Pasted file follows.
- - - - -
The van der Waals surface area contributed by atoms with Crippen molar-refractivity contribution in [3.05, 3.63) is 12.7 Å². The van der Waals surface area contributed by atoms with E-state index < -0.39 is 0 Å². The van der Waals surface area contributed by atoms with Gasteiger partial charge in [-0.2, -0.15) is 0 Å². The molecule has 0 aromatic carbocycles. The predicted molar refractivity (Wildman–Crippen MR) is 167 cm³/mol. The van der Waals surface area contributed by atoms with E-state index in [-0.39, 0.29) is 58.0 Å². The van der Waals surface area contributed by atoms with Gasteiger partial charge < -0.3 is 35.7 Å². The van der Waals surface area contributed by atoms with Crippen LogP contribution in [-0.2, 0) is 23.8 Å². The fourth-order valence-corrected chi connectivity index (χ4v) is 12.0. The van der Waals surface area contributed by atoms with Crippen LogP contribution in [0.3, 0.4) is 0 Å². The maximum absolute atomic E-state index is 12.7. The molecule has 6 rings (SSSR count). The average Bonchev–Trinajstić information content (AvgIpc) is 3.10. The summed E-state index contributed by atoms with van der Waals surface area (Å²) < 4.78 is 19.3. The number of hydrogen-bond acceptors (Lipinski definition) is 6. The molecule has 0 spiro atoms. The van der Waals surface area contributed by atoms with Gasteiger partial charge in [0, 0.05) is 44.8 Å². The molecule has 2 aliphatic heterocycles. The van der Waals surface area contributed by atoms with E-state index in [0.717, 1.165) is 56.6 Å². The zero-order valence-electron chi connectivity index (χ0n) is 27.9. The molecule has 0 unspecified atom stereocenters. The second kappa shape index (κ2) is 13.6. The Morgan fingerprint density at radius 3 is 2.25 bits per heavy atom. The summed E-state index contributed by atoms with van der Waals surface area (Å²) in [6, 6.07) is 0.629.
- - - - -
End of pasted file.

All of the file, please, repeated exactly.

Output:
The van der Waals surface area contributed by atoms with Crippen molar-refractivity contribution in [3.05, 3.63) is 12.7 Å². The van der Waals surface area contributed by atoms with E-state index < -0.39 is 0 Å². The van der Waals surface area contributed by atoms with Gasteiger partial charge in [-0.2, -0.15) is 0 Å². The molecule has 0 aromatic carbocycles. The predicted molar refractivity (Wildman–Crippen MR) is 167 cm³/mol. The van der Waals surface area contributed by atoms with E-state index in [-0.39, 0.29) is 58.0 Å². The van der Waals surface area contributed by atoms with Gasteiger partial charge < -0.3 is 35.7 Å². The van der Waals surface area contributed by atoms with Crippen LogP contribution in [-0.2, 0) is 23.8 Å². The fourth-order valence-corrected chi connectivity index (χ4v) is 12.0. The van der Waals surface area contributed by atoms with Crippen LogP contribution in [0.3, 0.4) is 0 Å². The maximum absolute atomic E-state index is 12.7. The molecule has 6 rings (SSSR count). The average Bonchev–Trinajstić information content (AvgIpc) is 3.10. The summed E-state index contributed by atoms with van der Waals surface area (Å²) < 4.78 is 19.3. The number of hydrogen-bond acceptors (Lipinski definition) is 6. The molecule has 0 spiro atoms. The van der Waals surface area contributed by atoms with Gasteiger partial charge in [0, 0.05) is 44.8 Å². The molecule has 2 aliphatic heterocycles. The van der Waals surface area contributed by atoms with E-state index in [0.717, 1.165) is 56.6 Å². The zero-order valence-electron chi connectivity index (χ0n) is 27.9. The molecule has 0 unspecified atom stereocenters. The second kappa shape index (κ2) is 13.6. The Morgan fingerprint density at radius 3 is 2.25 bits per heavy atom. The summed E-state index contributed by atoms with van der Waals surface area (Å²) in [6, 6.07) is 0.629.